The High School Journalism Initiative is a large site dedicated to high school journalists, teachers, and mentors. Choose from several different options such as news literacy, games, students, teachers, and more. You can view stories by teens, read school papers, find local journalism organizations, research colleges with journalism majors, and more. You can also find a large bank of lesson plans along with teaching tips, information on starting school newspapers, and links to featured school papers. Search the lesson archive to find lessons sorted by topic such as bias, ethics, or interviewing.

tag(s): editing (76), journalism (66), media literacy (83), news (241), newspapers (91)

In the Classroom

This is a must-bookmark site for any high school journalism or English teacher and even as teacher background for Newspaper units at any level. Share resources with students. Download and use lesson plans. Assign groups of students different articles to read and present to the class. The News Literacy resources and feeds are also useful for social studies classes looking at the media and bias as they stay up to date with current events. Challenge your students to go past PowerPoint and make an online presentation using Animoto (reviewed here) or another reviewed presentation tool from the TeachersFirst Edge to share their findings.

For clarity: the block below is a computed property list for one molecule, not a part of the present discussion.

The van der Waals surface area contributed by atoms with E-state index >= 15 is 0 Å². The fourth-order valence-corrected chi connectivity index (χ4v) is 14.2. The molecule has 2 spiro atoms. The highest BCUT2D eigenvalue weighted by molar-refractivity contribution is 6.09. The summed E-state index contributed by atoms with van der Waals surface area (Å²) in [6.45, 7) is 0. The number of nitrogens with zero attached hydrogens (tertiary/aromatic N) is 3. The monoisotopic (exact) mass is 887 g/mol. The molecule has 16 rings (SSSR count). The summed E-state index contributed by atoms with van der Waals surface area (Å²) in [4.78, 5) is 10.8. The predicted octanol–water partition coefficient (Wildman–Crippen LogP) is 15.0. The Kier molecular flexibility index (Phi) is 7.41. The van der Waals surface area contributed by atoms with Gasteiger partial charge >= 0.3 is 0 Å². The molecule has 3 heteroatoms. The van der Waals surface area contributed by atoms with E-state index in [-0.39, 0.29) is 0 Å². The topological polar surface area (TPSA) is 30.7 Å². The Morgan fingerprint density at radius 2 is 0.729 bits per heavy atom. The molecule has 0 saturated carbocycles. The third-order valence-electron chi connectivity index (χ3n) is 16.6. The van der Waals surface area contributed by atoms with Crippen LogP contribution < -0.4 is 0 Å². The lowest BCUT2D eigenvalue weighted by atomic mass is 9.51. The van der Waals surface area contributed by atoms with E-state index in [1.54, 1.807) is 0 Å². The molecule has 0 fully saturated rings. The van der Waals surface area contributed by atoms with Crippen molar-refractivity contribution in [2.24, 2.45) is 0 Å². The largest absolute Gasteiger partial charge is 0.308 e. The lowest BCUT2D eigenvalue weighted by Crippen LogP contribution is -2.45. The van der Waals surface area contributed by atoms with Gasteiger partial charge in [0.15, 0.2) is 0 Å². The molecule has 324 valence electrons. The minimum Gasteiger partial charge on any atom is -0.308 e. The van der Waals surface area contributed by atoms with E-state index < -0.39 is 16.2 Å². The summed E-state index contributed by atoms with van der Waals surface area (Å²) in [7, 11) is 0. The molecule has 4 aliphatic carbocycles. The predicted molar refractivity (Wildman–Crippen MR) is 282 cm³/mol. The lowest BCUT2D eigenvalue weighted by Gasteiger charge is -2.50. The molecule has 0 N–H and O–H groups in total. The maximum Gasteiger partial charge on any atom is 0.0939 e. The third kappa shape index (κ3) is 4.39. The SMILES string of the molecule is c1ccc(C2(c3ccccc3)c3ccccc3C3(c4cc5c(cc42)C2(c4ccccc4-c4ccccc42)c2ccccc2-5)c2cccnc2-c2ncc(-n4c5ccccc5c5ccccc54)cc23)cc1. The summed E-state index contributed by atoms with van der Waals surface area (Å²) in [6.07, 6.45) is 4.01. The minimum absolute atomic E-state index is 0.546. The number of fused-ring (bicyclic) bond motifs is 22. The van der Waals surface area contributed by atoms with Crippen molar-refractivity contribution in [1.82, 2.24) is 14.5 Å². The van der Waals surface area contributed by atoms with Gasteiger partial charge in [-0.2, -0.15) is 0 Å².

This resource requires PDF reader software like Adobe Acrobat.

Add your comments below (available only to members) | Become a Member

Rating (click star to set rating):

Close comment form

You must be registered and logged in to add items to your favorites.
Use the form at the top of the page to log in, or click here to join TeachersFirst (it's free!).

Close

Less
More

Best Word Book Ever - kokogiak on Flickr

Grades
4 to 12
6 Favorites 0  Comments
This clever Flickr page shows a comparison of Richard Scarry's Best Word Book Ever published 28 years apart. Placing your cursor over the cover images will give you pop out ...more
Here is the direct link to share this resource review. Feel free to copy and paste this URL into an email or place it on your web page or blog so others can read this TeachersFirst review:

 Close Link

This clever Flickr page shows a comparison of Richard Scarry's Best Word Book Ever published 28 years apart. Placing your cursor over the cover images will give you pop out descriptions of the differences in the two covers. You will also find images of some of the differences for the pages inside, with an explanation. Please note some schools block Flickr. So preview ahead of time! Also, remember Flickr does have comments from users.

tag(s): decades (8), images (259), sociology (22)

In the Classroom